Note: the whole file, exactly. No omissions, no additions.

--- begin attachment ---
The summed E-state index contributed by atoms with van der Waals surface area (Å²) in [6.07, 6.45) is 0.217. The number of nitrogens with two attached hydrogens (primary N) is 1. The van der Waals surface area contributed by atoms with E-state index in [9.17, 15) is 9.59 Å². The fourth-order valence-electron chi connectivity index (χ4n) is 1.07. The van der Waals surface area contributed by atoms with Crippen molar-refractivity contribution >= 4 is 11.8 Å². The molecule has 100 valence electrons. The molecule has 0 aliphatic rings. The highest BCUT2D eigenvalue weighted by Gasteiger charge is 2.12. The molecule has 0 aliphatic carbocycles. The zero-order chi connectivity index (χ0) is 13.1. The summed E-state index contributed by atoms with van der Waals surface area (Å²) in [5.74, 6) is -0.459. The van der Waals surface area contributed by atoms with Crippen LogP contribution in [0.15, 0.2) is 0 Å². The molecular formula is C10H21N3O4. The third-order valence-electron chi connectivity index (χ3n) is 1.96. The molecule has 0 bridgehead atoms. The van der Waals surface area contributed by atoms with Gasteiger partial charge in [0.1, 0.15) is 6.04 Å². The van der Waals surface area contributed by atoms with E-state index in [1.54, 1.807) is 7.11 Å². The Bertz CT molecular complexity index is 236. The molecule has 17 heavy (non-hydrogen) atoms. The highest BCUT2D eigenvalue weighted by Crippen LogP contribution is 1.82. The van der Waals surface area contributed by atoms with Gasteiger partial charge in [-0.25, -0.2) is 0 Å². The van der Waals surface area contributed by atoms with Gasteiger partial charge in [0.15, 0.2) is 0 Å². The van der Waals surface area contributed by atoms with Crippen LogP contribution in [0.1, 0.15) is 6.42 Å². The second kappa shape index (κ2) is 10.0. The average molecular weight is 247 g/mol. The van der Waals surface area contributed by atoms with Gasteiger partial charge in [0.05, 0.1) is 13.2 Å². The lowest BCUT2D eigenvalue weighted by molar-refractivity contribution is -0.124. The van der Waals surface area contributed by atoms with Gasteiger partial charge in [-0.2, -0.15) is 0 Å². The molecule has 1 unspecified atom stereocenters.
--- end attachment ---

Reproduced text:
The summed E-state index contributed by atoms with van der Waals surface area (Å²) in [6.07, 6.45) is 0.217. The number of nitrogens with two attached hydrogens (primary N) is 1. The van der Waals surface area contributed by atoms with E-state index in [9.17, 15) is 9.59 Å². The fourth-order valence-electron chi connectivity index (χ4n) is 1.07. The van der Waals surface area contributed by atoms with Crippen molar-refractivity contribution >= 4 is 11.8 Å². The molecule has 100 valence electrons. The molecule has 0 aliphatic rings. The highest BCUT2D eigenvalue weighted by Gasteiger charge is 2.12. The molecule has 0 aliphatic carbocycles. The zero-order chi connectivity index (χ0) is 13.1. The summed E-state index contributed by atoms with van der Waals surface area (Å²) in [5.74, 6) is -0.459. The van der Waals surface area contributed by atoms with Crippen LogP contribution in [0.15, 0.2) is 0 Å². The molecular formula is C10H21N3O4. The third-order valence-electron chi connectivity index (χ3n) is 1.96. The molecule has 0 bridgehead atoms. The van der Waals surface area contributed by atoms with Gasteiger partial charge in [0.1, 0.15) is 6.04 Å². The van der Waals surface area contributed by atoms with E-state index in [1.54, 1.807) is 7.11 Å². The Bertz CT molecular complexity index is 236. The molecule has 17 heavy (non-hydrogen) atoms. The highest BCUT2D eigenvalue weighted by Crippen LogP contribution is 1.82. The van der Waals surface area contributed by atoms with Gasteiger partial charge in [-0.25, -0.2) is 0 Å². The van der Waals surface area contributed by atoms with Gasteiger partial charge in [0.15, 0.2) is 0 Å². The van der Waals surface area contributed by atoms with Crippen LogP contribution in [0.1, 0.15) is 6.42 Å². The second kappa shape index (κ2) is 10.0. The average molecular weight is 247 g/mol. The van der Waals surface area contributed by atoms with Gasteiger partial charge in [0.05, 0.1) is 13.2 Å². The lowest BCUT2D eigenvalue weighted by molar-refractivity contribution is -0.124. The van der Waals surface area contributed by atoms with Gasteiger partial charge in [-0.2, -0.15) is 0 Å². The molecule has 1 unspecified atom stereocenters.